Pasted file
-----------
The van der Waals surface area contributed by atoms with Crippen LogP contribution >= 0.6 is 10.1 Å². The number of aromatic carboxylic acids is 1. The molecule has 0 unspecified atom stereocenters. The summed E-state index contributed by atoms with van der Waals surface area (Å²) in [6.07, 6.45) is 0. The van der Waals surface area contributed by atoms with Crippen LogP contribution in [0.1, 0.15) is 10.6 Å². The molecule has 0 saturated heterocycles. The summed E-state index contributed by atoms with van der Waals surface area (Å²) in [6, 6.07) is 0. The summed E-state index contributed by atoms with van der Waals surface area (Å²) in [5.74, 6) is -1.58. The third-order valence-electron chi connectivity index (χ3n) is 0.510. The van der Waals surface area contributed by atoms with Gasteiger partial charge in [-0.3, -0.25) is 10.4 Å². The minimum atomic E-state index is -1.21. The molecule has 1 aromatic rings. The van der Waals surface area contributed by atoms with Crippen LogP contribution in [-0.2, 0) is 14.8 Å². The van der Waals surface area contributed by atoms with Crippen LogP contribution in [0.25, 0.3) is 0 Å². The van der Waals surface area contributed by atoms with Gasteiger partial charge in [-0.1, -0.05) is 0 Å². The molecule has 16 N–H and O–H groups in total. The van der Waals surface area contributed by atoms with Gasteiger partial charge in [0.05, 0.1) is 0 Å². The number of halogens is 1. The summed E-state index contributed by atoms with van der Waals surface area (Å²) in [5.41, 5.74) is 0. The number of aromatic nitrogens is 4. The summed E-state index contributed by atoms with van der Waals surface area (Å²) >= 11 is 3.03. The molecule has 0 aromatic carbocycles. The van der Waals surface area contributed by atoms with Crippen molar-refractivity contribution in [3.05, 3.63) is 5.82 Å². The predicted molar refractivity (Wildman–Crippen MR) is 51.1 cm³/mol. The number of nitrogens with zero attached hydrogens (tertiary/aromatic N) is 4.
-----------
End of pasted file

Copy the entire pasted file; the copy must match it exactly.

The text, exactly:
The van der Waals surface area contributed by atoms with Crippen LogP contribution >= 0.6 is 10.1 Å². The number of aromatic carboxylic acids is 1. The molecule has 0 unspecified atom stereocenters. The summed E-state index contributed by atoms with van der Waals surface area (Å²) in [6.07, 6.45) is 0. The van der Waals surface area contributed by atoms with Crippen LogP contribution in [0.1, 0.15) is 10.6 Å². The molecule has 0 saturated heterocycles. The summed E-state index contributed by atoms with van der Waals surface area (Å²) in [6, 6.07) is 0. The summed E-state index contributed by atoms with van der Waals surface area (Å²) in [5.74, 6) is -1.58. The third-order valence-electron chi connectivity index (χ3n) is 0.510. The van der Waals surface area contributed by atoms with Gasteiger partial charge in [-0.3, -0.25) is 10.4 Å². The minimum atomic E-state index is -1.21. The molecule has 1 aromatic rings. The van der Waals surface area contributed by atoms with Crippen LogP contribution in [-0.2, 0) is 14.8 Å². The van der Waals surface area contributed by atoms with Crippen LogP contribution in [0.25, 0.3) is 0 Å². The van der Waals surface area contributed by atoms with Gasteiger partial charge in [-0.1, -0.05) is 0 Å². The molecule has 16 N–H and O–H groups in total. The van der Waals surface area contributed by atoms with Gasteiger partial charge in [0.05, 0.1) is 0 Å². The number of halogens is 1. The summed E-state index contributed by atoms with van der Waals surface area (Å²) in [5.41, 5.74) is 0. The number of aromatic nitrogens is 4. The summed E-state index contributed by atoms with van der Waals surface area (Å²) >= 11 is 3.03. The molecule has 0 aromatic carbocycles. The van der Waals surface area contributed by atoms with Crippen molar-refractivity contribution in [3.05, 3.63) is 5.82 Å². The predicted molar refractivity (Wildman–Crippen MR) is 51.1 cm³/mol. The number of nitrogens with zero attached hydrogens (tertiary/aromatic N) is 4.